African swine fever confirmed in Hong Kong

African swine fever (ASF) has been confirmed at a slaughterhouse in Hong Kong, but plans to cull about 6,000 pigs have been hampered by meat traders, according to reports.

Hong Kong’s secretary for food and health Sophia Chan said the ASF virus was confirmed in a pig in the Sheung Shui slaughterhouse in the New Territories on Friday. The plant is reported to supply 80% of Hong Kong’s pork. The batch with the sick pig had reportedly already been released to the market before the disease was confirmed.

Ms Chan said all pigs in the slaughterhouse would be culled so that thorough cleansing and disinfection could be conducted. “The operation of the Sheung Shui slaughterhouse will be suspended until the completion of the disinfection work,” she said, adding that the government would enhance the surveillance and testing of pigs.

The order followed the revelation on Friday that a pig imported from Zhanjiang in China’s Guangdong province was infected with the virus, according to the Asia One news outlet. The batch with the sick pig had already been released to the market before the disease was confirmed.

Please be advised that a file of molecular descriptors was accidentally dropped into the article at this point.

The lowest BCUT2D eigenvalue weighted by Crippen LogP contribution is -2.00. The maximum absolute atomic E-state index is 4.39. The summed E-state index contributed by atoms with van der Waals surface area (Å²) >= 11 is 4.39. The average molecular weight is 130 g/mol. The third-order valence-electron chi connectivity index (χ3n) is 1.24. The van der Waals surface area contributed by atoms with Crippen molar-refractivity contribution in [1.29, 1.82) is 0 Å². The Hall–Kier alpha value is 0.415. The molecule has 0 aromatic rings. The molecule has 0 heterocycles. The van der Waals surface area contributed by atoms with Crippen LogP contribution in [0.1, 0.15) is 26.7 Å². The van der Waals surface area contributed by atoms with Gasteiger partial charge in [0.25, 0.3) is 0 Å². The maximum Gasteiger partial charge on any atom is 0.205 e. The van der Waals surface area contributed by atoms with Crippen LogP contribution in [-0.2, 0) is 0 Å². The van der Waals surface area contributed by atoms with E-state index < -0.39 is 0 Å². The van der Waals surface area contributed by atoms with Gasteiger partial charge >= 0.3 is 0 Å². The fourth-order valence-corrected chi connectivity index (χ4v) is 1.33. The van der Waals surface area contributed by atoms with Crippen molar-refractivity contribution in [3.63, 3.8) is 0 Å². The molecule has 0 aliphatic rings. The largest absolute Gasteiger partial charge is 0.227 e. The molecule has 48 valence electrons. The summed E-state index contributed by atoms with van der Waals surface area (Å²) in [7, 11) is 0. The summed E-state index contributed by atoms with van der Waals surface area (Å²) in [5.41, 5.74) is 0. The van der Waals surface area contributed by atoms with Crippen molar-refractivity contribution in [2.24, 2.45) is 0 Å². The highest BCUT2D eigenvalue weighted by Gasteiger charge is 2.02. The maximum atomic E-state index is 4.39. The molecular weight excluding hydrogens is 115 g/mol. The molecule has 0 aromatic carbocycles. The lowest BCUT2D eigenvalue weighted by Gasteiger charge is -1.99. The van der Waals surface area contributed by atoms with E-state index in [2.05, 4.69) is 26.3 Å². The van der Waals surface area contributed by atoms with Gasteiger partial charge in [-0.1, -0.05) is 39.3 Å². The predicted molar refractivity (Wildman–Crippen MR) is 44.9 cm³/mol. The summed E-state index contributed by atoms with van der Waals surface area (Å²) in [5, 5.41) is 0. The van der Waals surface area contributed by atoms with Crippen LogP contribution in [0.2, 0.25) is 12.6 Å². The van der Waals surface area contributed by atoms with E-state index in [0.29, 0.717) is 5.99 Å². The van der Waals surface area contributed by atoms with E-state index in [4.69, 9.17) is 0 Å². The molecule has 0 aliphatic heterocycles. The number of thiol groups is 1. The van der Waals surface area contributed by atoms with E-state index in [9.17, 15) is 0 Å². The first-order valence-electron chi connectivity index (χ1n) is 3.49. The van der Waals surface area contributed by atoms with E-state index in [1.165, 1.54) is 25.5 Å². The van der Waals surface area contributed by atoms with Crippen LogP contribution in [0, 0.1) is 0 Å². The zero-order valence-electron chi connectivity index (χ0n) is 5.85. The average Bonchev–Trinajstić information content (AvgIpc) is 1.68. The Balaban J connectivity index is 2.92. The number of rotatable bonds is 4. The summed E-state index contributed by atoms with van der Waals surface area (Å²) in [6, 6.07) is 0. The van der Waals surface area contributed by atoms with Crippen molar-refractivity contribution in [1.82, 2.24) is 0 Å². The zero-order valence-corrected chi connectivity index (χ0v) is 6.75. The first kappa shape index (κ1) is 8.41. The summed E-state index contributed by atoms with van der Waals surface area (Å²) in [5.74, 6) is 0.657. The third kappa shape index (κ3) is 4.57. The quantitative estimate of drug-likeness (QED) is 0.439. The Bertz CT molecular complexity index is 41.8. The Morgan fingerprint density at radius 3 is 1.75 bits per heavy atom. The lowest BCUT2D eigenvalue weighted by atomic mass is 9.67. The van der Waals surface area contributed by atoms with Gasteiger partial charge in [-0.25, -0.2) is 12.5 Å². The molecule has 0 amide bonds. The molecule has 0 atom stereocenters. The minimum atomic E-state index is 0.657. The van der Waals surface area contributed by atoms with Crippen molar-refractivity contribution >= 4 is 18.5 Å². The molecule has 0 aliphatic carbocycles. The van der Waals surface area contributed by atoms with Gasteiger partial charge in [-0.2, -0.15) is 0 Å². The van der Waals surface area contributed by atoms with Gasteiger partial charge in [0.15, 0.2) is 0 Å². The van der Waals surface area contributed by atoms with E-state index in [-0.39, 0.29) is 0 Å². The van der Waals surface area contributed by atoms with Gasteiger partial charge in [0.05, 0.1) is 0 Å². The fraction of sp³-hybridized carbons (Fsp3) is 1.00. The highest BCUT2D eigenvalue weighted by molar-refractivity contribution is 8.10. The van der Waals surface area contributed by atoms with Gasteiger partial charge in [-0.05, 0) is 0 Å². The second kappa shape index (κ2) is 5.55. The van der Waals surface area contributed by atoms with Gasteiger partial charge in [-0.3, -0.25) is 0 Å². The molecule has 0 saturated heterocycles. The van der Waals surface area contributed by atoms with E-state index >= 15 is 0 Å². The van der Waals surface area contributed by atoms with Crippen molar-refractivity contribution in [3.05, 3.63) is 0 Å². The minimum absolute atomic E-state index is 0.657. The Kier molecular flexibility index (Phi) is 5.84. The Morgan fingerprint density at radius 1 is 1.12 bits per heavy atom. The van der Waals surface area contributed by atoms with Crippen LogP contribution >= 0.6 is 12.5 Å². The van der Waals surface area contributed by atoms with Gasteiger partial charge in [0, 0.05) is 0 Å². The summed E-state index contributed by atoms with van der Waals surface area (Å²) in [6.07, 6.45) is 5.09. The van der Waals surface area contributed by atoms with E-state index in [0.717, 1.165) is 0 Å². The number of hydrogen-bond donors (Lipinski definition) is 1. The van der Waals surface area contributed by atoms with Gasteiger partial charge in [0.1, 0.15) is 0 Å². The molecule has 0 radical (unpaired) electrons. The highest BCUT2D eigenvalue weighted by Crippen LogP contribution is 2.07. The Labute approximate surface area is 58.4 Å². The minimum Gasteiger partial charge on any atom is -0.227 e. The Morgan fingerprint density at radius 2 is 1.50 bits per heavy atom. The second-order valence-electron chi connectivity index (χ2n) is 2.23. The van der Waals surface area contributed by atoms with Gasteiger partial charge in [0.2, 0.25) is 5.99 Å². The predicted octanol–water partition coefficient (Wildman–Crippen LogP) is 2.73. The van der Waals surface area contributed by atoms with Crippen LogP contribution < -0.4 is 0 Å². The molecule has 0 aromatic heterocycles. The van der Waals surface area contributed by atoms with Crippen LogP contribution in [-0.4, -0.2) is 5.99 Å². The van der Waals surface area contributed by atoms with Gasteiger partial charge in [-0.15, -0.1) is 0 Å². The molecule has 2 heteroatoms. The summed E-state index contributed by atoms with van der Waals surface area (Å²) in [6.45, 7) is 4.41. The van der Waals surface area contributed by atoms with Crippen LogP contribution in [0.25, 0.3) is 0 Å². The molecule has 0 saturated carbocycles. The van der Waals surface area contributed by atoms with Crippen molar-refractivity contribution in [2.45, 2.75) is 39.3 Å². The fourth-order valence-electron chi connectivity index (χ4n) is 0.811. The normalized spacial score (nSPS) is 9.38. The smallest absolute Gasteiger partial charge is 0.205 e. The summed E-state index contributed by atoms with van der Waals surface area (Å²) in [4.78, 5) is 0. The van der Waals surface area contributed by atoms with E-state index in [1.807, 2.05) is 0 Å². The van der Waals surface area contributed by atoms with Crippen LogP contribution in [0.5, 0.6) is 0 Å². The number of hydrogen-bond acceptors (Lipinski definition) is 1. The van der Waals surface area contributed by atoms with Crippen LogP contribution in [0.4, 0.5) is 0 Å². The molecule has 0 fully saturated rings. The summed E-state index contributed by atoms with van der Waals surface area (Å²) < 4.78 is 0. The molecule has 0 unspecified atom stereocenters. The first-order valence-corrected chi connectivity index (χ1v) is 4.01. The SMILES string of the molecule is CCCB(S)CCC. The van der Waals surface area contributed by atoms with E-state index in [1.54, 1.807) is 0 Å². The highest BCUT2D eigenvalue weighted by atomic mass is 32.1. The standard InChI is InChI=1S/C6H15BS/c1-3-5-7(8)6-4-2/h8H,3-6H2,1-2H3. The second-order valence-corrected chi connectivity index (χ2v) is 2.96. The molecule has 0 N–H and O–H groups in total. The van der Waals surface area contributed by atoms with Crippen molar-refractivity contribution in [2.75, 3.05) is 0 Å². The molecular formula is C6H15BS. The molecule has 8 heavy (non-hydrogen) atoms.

Asia One also reports that pork traders were threatening to stand guard overnight to prevent officials from entering the city’s main slaughterhouse to cull some 6,000 pigs which they believed were safe for consumption.

This followed the decision by mainland China has suspended the transport of all live pigs to Hong Kong, causing pork prices to soar by as much as 40% on Saturday.

The temporary closure of other abattoirs meant there were no local pigs supplied to the market either.

Ms Chan said: We have already discussed this with mainland authorities … the importing of live pigs will be automatically stopped at the sites found with any confirmed cases of African swine fever.”

She Chan said the government had agreed to compensate traders based on market prices.

However, a pork industry representative said traders would ‘protect their property’ and stand guard at the slaughterhouse overnight, unless the government could prove the batch was infected. The representative also said they were prepared to launch a legal challenge against the government’s decision, after talks broke down late on Saturday.

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Editor of LBM titles Pig World and Farm Business and group editor of Agronomist and Arable Farmer. National Pig Association's webmaster. Previously political editor at Farmers Guardian for many years and also worked Farmers Weekly. Occasional farming media pundit. Brought up on a Leicestershire farm, now work from a shed in the garden in Oxfordshire. Big fan of Leicester City and Leicester Tigers. Occasional cricketer.